This morning Evelyn had pancakes for breakfast… and lunch was going to be macaroni and cheese. While eating breakfast she asked what she was going to have for dinner and I told her that it had to be vegetables and protein since she was eating starch for the two other meals. After thinking for a minute she asked me to make vegetable soup for dinner. She requested that I add chicken to it for the protein and, since she’s 6 and can’t help herself, she did ask to have pasta in it.
In my house this is how we teach healthy eating habits: moderation in all things. I refuse to vilify any particular food group (except refined sugar). You won’t hear me bashing carbs like many who want to lose a few pounds. But I try to teach my kids that repetition of any one thing too much isn’t going to bring good nutrition with it. Spinach is great (it’s a superfood after all) but if it’s all you eat that’s going to get pretty boring. So, starch-starch leads to vegetable-protein.
But of course as that good old expression goes; moderation in all things, including moderation. My thought is that if the 6 year old requests vegetable soup and asks for a little pasta to be thrown in then it’s perfectly ok to include a little pasta in the soup. If it gets her (and it does) to scarf down a bowl full of spinach and onion.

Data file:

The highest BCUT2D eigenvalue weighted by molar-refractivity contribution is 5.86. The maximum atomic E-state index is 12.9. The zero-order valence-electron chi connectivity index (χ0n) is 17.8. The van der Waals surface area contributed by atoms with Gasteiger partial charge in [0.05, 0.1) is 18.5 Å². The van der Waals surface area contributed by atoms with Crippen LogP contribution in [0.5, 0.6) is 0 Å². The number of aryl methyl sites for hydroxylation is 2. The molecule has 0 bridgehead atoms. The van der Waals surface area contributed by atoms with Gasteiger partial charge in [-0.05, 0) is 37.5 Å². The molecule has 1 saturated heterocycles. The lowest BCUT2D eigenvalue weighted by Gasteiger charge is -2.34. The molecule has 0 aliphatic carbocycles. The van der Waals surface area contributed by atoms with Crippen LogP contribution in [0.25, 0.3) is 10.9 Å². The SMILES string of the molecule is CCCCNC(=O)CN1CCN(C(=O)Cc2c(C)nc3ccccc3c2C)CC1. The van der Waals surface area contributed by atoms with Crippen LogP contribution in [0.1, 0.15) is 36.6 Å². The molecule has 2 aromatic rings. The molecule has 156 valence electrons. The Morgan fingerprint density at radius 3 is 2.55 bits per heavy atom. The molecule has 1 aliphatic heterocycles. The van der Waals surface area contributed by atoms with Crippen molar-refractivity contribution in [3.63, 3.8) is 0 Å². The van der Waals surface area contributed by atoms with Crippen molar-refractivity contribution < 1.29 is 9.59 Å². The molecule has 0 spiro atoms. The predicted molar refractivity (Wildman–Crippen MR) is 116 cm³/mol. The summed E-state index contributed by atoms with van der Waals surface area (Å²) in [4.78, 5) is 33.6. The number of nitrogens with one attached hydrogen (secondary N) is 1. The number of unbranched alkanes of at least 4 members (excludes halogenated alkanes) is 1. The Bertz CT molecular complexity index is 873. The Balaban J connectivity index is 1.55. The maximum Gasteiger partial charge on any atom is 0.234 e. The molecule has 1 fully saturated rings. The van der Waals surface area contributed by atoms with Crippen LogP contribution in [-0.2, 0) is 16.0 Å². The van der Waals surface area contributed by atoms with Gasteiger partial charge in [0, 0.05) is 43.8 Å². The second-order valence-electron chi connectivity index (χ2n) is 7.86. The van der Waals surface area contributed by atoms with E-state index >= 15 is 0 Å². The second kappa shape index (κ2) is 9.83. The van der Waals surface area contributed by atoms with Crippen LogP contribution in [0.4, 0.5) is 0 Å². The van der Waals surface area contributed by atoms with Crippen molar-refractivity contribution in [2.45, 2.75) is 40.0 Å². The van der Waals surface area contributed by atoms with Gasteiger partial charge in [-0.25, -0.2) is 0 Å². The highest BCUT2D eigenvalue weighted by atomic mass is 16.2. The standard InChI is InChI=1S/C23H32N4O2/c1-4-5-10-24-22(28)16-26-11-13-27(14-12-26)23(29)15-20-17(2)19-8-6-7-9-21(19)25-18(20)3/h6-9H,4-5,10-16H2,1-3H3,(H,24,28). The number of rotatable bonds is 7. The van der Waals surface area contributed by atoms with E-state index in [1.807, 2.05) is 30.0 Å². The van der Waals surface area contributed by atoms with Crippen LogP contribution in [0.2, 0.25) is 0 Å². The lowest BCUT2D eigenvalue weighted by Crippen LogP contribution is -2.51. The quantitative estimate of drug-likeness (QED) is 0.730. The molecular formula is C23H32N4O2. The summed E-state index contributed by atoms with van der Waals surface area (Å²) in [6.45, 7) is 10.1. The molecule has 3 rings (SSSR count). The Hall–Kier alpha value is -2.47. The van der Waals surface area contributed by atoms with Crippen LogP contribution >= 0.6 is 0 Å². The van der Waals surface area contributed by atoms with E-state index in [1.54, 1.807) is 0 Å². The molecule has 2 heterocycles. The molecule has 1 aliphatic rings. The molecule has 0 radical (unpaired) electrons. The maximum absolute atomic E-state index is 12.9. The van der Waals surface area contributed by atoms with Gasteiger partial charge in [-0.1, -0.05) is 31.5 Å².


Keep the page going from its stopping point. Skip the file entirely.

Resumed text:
If you want to make this soup vegetarian just omit the chicken and use vegetable stock. If you want to make it vegan omit those things and then just skip sprinkling Parmesan on top.
UPDATE 9/12/11: I’ve been experimenting with reducing the amount of fat in some of my recipes. The recipe as I originally posted it called for 2 tbsp of olive oil. I’ve recently realized that a little goes a long way when sauteing onions. I’m now reducing the olive oil to 1 tbsp and it makes no noticeable change in the flavor of the finished soup. However, it does reduce the calories per serving from 185 to 165 and reduces the fat grams per serving from 6.8 to 4.5. It may not seem like much but over the course of a day, this can add up. It also keeps the fat at lower than 30% of the total calorie intake for the item, which is a better ratio for weight loss or weight maintenance.